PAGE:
CEO Council demands cuts to poor and elderly, while reaping billions in government contracts and tax breaks. During the past few days, CEOs belonging to what the campaign calls its CEO Fiscal Leadership Council – most visibly, Goldman Sachs’ Lloyd Blankfein and Honeywell’s David Cote – have barnstormed the media, making the case that the only way to cut the deficit is to severely scale back social safety-net programs – Medicare, Medicaid, and Social Security – which would disproportionately impact the poor and the elderly. As part of their push, they are advocating a “territorial tax system” that would exempt their companies’ foreign profits from taxation, netting them about $134 billion in tax savings.
Yet the CEOs are not offering to forgo federal money or pay a higher tax rate, on their personal income or corporate profits. Instead, council recommendations include cutting “entitlement” programs, as well as what they call “low-priority spending.” Many of the companies recommending austerity would be out of business without the heavy federal support they get, including Goldman Sachs and JPMorgan Chase, which both received billions in direct bailout cash, plus billions more indirectly through AIG and other companies taxpayers rescued. Just three of the companies – GE, Boeing and Honeywell – were handed nearly $28 billion last year in federal contracts alone.
Blankfein said Social Security “wasn’t devised to be a system that supported you for a 30 year retirement after a 25 year career.” Who are these people that only have 25 year careers? The key to cutting Social Security, he said, was simply a matter of teaching people to expect less. Really? Blankfein and Goldman Sachs don’t have to worry about lowering expectations. After receiving a $10 billion federal bailout in 2008, and paying it back a few years later, Goldman Sachs recently exceeded Wall Street analysts’ expectations by announcing $8.4 billion in third quarter revenues for 2012. On the heels of a great year, Blankfein is expected to take home an even larger salary than he did in 2011, when he made $16.1 million.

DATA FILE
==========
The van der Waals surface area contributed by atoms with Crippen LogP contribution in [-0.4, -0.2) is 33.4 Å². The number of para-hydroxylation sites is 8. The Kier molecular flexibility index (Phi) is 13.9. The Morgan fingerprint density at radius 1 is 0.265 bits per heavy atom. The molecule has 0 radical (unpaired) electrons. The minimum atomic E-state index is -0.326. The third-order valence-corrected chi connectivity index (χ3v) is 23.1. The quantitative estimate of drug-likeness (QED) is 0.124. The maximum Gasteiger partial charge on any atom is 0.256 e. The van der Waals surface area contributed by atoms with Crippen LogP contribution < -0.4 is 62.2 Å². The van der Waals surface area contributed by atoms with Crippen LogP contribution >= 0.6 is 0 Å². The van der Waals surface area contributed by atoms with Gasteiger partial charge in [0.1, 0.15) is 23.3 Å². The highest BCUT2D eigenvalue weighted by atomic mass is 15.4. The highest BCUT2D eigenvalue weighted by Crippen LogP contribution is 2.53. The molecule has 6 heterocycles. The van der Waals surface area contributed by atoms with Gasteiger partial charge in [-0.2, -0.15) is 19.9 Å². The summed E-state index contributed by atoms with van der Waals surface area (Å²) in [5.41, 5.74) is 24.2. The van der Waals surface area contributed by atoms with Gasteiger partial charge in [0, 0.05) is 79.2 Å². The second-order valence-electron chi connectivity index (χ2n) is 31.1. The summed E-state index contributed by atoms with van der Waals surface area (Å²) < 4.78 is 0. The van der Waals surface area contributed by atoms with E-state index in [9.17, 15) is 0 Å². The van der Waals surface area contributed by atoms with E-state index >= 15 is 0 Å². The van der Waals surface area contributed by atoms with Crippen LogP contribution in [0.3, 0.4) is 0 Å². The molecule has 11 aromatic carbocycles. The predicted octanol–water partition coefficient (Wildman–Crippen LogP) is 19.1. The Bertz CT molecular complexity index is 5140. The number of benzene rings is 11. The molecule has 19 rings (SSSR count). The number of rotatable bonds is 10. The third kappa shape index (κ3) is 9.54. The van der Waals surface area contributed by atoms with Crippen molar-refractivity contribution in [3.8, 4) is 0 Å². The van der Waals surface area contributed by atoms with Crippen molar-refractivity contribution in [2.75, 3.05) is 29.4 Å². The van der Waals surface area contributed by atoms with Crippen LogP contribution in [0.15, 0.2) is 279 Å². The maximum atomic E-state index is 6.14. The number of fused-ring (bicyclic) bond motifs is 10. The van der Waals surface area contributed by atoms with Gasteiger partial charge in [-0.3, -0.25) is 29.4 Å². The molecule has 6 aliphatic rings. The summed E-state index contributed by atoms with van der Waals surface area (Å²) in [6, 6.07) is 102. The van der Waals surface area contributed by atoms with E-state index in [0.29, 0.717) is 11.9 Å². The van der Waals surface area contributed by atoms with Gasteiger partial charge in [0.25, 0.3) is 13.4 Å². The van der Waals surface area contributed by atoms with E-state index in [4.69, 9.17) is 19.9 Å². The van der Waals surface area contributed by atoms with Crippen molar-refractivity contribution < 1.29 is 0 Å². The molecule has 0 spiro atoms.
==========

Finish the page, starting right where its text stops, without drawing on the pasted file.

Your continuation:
We can see from the market’s recent “risk on” trade, it looks like the fix is in. The 1%ers will reluctantly pay a tiny bit more, while we gut the middle class for trillions. The markets are popping up on this prospect, but longer term it will just continue the economic malaise we are in. Do you really believe this will create jobs and a vibrant economy? Of course not. Obama will get the blame, setting up the Republicans for the 2014 and 2016 elections. When will the people finally rise up and demand real change?
I am reminded by a video clip from the late George Carlin, an American comedian, on “The American Dream” (click here for the now not so funny video), he predicted years ago – that they were going to come for your social security. It was supposed to be a joke – he also predicted that they will get it – its no joke is it? The American dream, you have to be asleep to believe it.
Daily Market View: (click here for the video)